From the outside, the cruising life can look like it’s all sunny sailing in a tropical paradise, but ask anyone who’s done it and they’ll tell you there’s a tremendous amount of work to be done before casting off. Four of the sailing community’s favorite multihull vloggers weigh in on choosing their boats, making repairs and what it means to leave it all behind.
Poly, Neel 50
Ania, Bartek, Kuba and Julian Dawidowski
In 1997, a then 23-year-old Bartek dreamed up an alternative way of living, but did not yet have the means to realize it. Nearly 20 years later, thanks to perseverance and the support of his wife, Ania, the project has now taken form as a stunning trimaran. The key was acquiring a concept boat from then-fledgling Neel Trimarans—the Neel 50—which presented some serious challenges as the boat was not yet ready for prime time. However, Bartek and Ania also saw it as an opportunity to buy at a deep discount and fully finish the vessel exactly as they wanted it, according to a long list of specs Bartek had compiled in his years of sailing.
To this end, Ania and Bartek spent June of 2014 in Fort Pierce, Florida, checking off all the safety-related items on their list. Bartek then upgraded all the electrical and electronic systems himself, only outsourcing rigging jobs. Throughout this process, the two thrifty DIY-ers loaded up on discounted materials and equipment, mainly from the local boat junkyard. Finally, at the end of the month they sailed Poly, as they had christened her, to New York. Aside from an autopilot issue that Bartek fixed underway, it was an uneventful trip.
From there they continued on to Poland, crossing the Atlantic comfortably in just 14 days. However, more repairs were on the horizon, and the next year proved to be one of the most challenging times in their lives, as they disassembled the trimaran to bare superstructure and completely refitted it.
Specific projects included new steering, rigging, repowering, a further update to electronics and electrical systems, and a completely new interior. All the while, Ania was running a company, Bartek was working as an airline pilot, and their family was continuing to grow as Ania gave birth to their second son. Still, all their hard work eventually paid off, and when they left Poland a year later, it was aboard a completely new vessel.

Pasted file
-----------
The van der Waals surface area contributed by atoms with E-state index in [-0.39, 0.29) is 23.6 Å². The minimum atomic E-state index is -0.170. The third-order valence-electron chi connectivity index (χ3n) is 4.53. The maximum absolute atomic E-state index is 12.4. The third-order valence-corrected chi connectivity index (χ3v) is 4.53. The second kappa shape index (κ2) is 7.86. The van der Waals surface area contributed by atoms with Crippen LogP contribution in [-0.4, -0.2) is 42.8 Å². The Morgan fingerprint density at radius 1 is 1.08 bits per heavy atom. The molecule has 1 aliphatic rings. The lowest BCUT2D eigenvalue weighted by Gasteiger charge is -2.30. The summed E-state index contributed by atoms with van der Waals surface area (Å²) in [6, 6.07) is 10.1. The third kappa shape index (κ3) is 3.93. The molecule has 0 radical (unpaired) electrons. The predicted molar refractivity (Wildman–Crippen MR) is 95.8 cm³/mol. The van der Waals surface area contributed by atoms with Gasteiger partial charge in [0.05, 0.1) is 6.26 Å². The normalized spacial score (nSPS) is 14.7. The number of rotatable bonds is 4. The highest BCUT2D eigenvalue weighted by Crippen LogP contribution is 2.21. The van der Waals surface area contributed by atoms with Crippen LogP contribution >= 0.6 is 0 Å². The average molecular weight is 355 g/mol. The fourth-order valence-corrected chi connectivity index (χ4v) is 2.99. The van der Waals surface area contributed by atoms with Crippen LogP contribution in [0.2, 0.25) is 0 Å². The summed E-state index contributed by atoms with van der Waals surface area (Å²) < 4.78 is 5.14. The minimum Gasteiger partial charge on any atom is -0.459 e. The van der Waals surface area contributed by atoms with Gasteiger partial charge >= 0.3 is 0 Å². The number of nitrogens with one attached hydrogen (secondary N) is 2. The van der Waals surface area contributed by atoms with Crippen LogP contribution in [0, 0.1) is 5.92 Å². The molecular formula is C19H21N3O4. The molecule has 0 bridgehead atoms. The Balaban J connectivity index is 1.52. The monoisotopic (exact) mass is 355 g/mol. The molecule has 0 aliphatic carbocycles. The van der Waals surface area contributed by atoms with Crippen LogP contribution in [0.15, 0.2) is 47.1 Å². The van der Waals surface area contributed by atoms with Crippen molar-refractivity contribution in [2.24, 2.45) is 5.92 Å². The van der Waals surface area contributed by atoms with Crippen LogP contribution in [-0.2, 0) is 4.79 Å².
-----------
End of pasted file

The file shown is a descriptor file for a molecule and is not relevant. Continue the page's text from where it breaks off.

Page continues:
In the years since, they have covered over 43,000 miles around the Atlantic, generally spending winters in the Caribbean, springs in the Bahamas and hurricane seasons in the United States or Suriname. They’re planning for more Caribbean plus Europe and the Pacific in the next few years, but there’s no pressure as they are exactly where they want to be in life.
Most important of all, they are absolutely in love with their little ship and say they would not trade either it or their life’s dream for anything: all the more so because Poly has proved the perfect platform for living a life off the grid in harmony with nature, while bringing up their kids with as much freedom as is possible; spending their time mostly at anchor or on a mooring, powered by solar and wind energy.
Last year they also started a YouTube video blog called SailOceans, which covers everyday life aboard. In it, they share the amazing places, people and adventures they’ve experienced while promoting the idea of a sustainable lifestyle and conscious living through meditation and tantra. They also make a point of motivating others to discover their dreams and go after them no matter how impossible they may seem.
For more, see sailoceans.com.
Zingaro, 1984 Crowther Spindrift 38
James Evenson and Kim Jensen
When James was searching for his go-around-the-world boat, it was love at first sight with Zingaro, a homebuilt performance-oriented design by Lock Crowther. Only once did he look back. It was July, and the Tuamotu Islands should have been warm and moderate, but instead the entrance to the atoll James was aiming for—just 300ft from the boat—was quickly disappearing behind a wall of water. The 47-knot gusts made it impossible to steer the boat toward safety inside the atoll. “It was the only time I regretted being on a catamaran. I was cursing the windage of the catamaran,” James says. “A monohull would have made it through the entrance by motoring, but not us. Instead, we had to run with the storm for several days.”
In fact, he says there was a steep learning curve involved in sailing the multihull in other ways too. “I thought I was a pretty good sailor before I started cruising, but since Zingaro was my first catamaran I soon realized I had no idea. These boats are less forgiving of clueless captains than their single-hulled counterparts. We sailed way too fast the first year, not realizing the stress we put the boat through,” he says.
“We had shackles explode and stanchions rip out and broke nearly every piece of our standing rigging. Now we start reefing at 15 knots.” Then there were other disasters—both rudders shearing off at the hull, the autopilot breaking on the way to Easter Island with 2,000 miles to go and a broken latch that caused a locker to fill with hundreds of gallons of water.
Still, the couple remained optimistic when confronted with each new problem. “It was tough in the beginning because Zingaro was a coastal cruiser her whole life,” says James. “When I bought her she didn’t even have a bimini or VHF radio. I spent a couple months refitting her for sea, but it’s hard to get that right the first time. It’s trial and error at that point, pure evolution. We had to upgrade so many things that first year that we came up with the motto: Break it, bail it, fix it, sail it!”